I am, I suppose, part of the “cognoscenti” in the area of social identity, social bias, and social justice. I’m a tenure-track assistant professor of social work, I’m a diversity, equity, and inclusion consultant, and I recently wrote a book on how to understand and overcome challenges associated with race.
Rape threats against female bloggers. A major presidential candidate calling women “pigs” and even worse. Women being deprived of basic health care from Planned Parenthood because of anti-abortion politics.
“When we get our story wrong, we get our future wrong,” David Korten wrote in Change the Story, Change the Future. If children are indeed our future, then the stories we use to educate and help them come of age are the most important stories to get right.
Protecting children from maltreatment is one of the most challenging responsibilities in social and health services. Most CPS investigations and resulting service delivery are helpful to children and families and occur without incident.
When a major obstacle is removed to our progress, idealist intellectuals like myself rejoice. I was introduced to one such obstacle in the early l970s, when a woman hiding from her abusive husband in our home told us “violence wasn’t the worst part.” Like the millions of other victimized women we have served in the ensuing years, she understood that the prevailing equation of partner abuse with domestic violence has little relation to her lived experience of oppression.
Acknowledging that they are certainly not the first to do so, four scientists, Michael Yudell, Dorothy Roberts, Rob Desalle, and Sarah Tishkoff recently called for the phasing out of the use of the concept/term “race” in biological science.
More than 70 years ago, psychologist Rene Spitz first described the detrimental effects of emotional neglect on children raised in institutions, and yet, today, over 7 million children are estimated to live in orphanages around the world. In many countries, particularly in Eastern Europe and Central Asia, the rate of institutionalization of poor, orphaned, and neglected children has actually increased in recent years, according to UNICEF.
March is National Social Work Month. This year’s theme is Forging Solutions Out of Challenges. One social worker who is forging ahead is Anderson Al Wazni of Raleigh, NC. Anderson’s research and passion explores Muslim women’s feminist identity and empowerment in her community and beyond. We sat down with Anderson to discuss her role as a social worker and future plans.
Financial entitlement is one domain of financial exploitation. In 2010 Conrad and colleagues defined financial entitlement as: a belief held primarily by adult children that they can take their older parent(s)’ money to spend on themselves without permission. Although some adult children argue that the money is their inheritance and thus already earmarked for them, using an older person’s money without permission is exploitation.
According to research conducted by Levy, Slade, Kunkel, and Kasl in 2002, the average lifespan of those with high levels of negative beliefs about old age is 7.5 years shorter than those with more positive beliefs. In other words, ‘ageism’ may have a cumulative harmful effect on personal health. But what is ageism – and what is its impact, both for society and healthcare?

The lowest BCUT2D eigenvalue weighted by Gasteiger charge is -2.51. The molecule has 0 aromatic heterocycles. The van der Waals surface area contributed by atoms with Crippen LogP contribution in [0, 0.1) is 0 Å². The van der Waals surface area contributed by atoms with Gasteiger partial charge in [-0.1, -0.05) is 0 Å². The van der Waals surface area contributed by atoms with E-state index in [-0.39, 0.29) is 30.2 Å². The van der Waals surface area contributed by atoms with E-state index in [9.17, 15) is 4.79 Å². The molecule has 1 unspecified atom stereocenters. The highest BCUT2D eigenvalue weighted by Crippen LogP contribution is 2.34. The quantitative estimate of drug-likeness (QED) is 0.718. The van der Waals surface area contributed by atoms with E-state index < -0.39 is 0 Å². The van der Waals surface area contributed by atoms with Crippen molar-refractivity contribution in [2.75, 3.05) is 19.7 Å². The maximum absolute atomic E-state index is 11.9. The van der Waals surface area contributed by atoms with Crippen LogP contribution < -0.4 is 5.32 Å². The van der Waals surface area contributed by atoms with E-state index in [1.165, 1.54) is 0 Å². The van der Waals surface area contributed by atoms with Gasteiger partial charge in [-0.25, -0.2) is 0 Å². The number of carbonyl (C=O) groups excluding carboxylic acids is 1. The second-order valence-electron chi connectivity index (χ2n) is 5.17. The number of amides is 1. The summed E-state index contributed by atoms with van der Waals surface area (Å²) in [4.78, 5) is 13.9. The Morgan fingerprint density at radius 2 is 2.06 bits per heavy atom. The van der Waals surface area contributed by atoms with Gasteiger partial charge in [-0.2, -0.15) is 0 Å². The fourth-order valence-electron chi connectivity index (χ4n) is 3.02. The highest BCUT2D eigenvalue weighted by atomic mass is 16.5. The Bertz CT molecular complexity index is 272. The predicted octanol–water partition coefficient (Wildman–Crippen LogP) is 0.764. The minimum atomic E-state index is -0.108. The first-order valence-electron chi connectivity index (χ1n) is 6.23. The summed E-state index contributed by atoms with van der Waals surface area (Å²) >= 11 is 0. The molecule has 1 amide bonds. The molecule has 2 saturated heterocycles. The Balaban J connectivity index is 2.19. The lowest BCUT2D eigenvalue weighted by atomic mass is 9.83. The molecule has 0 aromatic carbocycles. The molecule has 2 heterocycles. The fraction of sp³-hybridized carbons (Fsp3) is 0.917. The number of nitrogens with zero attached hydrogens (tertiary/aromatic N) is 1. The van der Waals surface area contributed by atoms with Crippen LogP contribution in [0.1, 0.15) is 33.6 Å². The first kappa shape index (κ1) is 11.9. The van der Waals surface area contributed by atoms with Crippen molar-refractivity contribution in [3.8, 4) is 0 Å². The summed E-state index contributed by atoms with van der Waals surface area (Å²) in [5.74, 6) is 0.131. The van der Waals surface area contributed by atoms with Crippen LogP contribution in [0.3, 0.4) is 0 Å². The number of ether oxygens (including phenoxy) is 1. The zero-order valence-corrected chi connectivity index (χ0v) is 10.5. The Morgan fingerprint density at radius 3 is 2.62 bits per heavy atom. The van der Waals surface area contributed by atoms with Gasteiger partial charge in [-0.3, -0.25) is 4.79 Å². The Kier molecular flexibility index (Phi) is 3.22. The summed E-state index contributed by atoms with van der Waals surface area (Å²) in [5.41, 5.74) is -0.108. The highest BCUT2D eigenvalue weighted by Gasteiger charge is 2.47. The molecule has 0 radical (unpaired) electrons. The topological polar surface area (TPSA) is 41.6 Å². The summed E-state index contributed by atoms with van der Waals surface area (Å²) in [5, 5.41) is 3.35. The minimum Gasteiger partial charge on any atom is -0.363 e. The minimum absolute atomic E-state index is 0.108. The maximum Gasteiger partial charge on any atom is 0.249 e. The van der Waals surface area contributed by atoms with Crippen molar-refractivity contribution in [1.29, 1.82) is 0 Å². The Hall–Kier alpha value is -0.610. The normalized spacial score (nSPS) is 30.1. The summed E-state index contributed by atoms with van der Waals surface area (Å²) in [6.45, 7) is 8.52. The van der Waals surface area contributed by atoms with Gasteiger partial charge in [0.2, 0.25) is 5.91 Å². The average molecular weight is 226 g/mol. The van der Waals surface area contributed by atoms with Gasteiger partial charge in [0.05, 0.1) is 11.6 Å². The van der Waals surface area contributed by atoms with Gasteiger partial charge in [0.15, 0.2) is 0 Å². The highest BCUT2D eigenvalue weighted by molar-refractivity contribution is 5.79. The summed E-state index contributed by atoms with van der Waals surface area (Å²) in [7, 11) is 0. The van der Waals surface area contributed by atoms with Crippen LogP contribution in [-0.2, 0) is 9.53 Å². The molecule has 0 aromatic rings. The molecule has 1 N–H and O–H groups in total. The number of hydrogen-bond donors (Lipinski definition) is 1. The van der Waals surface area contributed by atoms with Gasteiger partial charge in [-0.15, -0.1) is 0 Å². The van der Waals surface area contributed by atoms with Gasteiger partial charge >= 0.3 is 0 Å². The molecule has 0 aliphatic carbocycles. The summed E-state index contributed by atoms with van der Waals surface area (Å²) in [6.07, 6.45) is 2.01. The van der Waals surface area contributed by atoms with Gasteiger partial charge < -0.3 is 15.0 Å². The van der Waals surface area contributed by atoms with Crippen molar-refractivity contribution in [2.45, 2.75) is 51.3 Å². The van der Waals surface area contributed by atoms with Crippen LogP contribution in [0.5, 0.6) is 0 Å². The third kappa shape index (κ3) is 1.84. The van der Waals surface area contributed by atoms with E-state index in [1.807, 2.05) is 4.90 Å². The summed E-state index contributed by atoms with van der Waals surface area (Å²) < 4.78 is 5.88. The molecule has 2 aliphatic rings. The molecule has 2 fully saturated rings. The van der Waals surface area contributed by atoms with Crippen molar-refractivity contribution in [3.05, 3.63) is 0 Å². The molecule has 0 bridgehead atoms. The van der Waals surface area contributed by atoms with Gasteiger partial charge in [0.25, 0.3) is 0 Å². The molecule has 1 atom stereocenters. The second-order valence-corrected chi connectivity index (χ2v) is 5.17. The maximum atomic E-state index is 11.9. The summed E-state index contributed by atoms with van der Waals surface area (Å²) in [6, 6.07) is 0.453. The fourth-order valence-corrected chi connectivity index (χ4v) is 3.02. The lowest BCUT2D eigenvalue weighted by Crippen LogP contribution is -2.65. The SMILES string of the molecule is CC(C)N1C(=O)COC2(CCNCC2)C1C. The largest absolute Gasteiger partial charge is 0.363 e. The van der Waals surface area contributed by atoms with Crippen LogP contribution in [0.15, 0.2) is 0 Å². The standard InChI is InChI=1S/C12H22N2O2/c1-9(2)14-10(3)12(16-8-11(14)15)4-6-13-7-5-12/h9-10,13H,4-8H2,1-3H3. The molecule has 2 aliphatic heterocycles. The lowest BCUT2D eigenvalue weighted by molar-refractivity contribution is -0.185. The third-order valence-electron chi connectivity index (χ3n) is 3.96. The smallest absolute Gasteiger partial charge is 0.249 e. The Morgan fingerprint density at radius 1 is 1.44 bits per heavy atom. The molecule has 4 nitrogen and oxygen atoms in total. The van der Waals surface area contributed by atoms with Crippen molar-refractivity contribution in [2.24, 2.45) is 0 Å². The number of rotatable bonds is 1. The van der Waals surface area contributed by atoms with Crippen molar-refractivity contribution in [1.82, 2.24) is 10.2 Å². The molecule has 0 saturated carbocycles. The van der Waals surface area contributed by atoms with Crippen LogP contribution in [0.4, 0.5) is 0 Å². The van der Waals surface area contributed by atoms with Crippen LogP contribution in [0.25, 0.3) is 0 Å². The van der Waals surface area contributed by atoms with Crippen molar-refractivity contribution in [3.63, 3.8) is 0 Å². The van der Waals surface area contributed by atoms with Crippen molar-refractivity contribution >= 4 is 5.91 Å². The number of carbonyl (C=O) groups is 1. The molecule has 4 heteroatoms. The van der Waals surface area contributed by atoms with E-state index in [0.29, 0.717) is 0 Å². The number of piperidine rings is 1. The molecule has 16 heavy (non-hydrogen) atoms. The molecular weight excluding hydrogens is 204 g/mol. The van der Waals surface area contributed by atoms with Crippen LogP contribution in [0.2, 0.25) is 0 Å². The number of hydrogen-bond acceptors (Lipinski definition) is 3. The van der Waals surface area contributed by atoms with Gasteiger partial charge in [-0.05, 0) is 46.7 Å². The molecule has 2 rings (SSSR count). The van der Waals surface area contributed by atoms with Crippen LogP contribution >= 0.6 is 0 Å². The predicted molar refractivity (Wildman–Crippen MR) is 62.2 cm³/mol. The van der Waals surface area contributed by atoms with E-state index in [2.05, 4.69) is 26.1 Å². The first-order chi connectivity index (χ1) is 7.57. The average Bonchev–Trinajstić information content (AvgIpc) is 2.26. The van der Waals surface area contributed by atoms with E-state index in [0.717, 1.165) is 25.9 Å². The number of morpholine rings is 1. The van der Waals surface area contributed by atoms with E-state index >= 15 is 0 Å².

Despite progress in the care and treatment of mental health problems, violence directed at self or others remains high in many parts of the world. Subsequently, there is increasing attention to risk assessment in mental health. But it this doing more harm than good?
In 2010, Israel Leija was killed by a police officer during a high speed chase, which ended when Mullenix, a police officer, stationed on an overpass, shot several bullets into Leija’s car. The chase began when the police tried to arrest Leija at a drive-in restaurant for violating parole on a misdemeanor charge. When the officer approach Leija in his car, Leija drove off, with the police giving chase, while several other officers set up tire spikes along the road to stop him.
In 1933 in the midst of Great Depression, President Franklin D. Roosevelt, in his first inaugural address, wisely stated, “The only thing we have to fear is fear itself.” That wisdom has as much relevance today as it did during the Depression.
Feminism and Islam are rarely considered to be complimentary to each other or even capable of coexisting. A mere cursory glance of any major media outlet and one can find endless articles, newscasts, and videos of radical Islam waging war against the West and systematically oppressing women. The image of the veiled Muslim woman has become emblematic of the patriarchal control Islam seems to yield unrelentingly over female followers of the faith.
Health care reform in the United States has promoted policies and practices that are evidence-based. Prevention, diagnoses, and treatment decisions are to be guided by the best available empirical evidence. Decisions about what treatments are to be provided are to be informed by findings of randomized, controlled, research studies when such evidence is available.
On 6 November 2015, the New York Times featured a poignant five-minute documentary called “A Conversation About Growing Up Black,” produced by Joe Brewster and Perri Peltz. Brewster and Peltz present Rakesh, Miles, Malek, Marvin, Shaquille, Bisa, Jumoke, Maddox, and Myles. The youngest are 10 and the eldest is 25 years old.